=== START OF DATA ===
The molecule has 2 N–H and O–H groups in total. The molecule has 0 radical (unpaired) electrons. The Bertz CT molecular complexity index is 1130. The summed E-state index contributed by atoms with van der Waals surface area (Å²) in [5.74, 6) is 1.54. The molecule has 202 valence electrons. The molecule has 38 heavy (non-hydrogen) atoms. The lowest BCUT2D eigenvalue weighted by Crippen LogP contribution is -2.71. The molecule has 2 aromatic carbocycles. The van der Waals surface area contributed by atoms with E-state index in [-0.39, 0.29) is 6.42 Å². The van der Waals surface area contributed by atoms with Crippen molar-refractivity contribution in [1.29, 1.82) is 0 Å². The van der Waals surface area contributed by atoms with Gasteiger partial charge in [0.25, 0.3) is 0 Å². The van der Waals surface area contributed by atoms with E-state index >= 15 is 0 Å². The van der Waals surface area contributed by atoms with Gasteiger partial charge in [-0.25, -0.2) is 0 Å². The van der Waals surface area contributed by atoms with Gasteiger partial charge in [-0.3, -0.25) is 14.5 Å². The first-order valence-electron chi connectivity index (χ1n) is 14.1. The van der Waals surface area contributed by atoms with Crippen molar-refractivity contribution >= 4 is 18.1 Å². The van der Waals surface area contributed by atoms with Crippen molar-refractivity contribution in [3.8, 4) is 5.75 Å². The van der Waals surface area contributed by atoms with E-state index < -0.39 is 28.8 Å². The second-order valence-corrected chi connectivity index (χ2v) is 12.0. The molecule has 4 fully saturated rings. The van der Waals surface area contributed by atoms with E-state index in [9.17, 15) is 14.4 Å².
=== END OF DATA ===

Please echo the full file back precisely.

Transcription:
The molecule has 2 N–H and O–H groups in total. The molecule has 0 radical (unpaired) electrons. The Bertz CT molecular complexity index is 1130. The summed E-state index contributed by atoms with van der Waals surface area (Å²) in [5.74, 6) is 1.54. The molecule has 202 valence electrons. The molecule has 38 heavy (non-hydrogen) atoms. The lowest BCUT2D eigenvalue weighted by Crippen LogP contribution is -2.71. The molecule has 2 aromatic carbocycles. The van der Waals surface area contributed by atoms with E-state index in [-0.39, 0.29) is 6.42 Å². The van der Waals surface area contributed by atoms with Crippen molar-refractivity contribution in [1.29, 1.82) is 0 Å². The van der Waals surface area contributed by atoms with Gasteiger partial charge in [0.25, 0.3) is 0 Å². The van der Waals surface area contributed by atoms with E-state index >= 15 is 0 Å². The van der Waals surface area contributed by atoms with Gasteiger partial charge in [-0.25, -0.2) is 0 Å². The van der Waals surface area contributed by atoms with Gasteiger partial charge in [-0.3, -0.25) is 14.5 Å². The first-order valence-electron chi connectivity index (χ1n) is 14.1. The van der Waals surface area contributed by atoms with Crippen molar-refractivity contribution >= 4 is 18.1 Å². The van der Waals surface area contributed by atoms with Crippen molar-refractivity contribution in [3.8, 4) is 5.75 Å². The van der Waals surface area contributed by atoms with E-state index < -0.39 is 28.8 Å². The second-order valence-corrected chi connectivity index (χ2v) is 12.0. The molecule has 4 fully saturated rings. The van der Waals surface area contributed by atoms with E-state index in [9.17, 15) is 14.4 Å².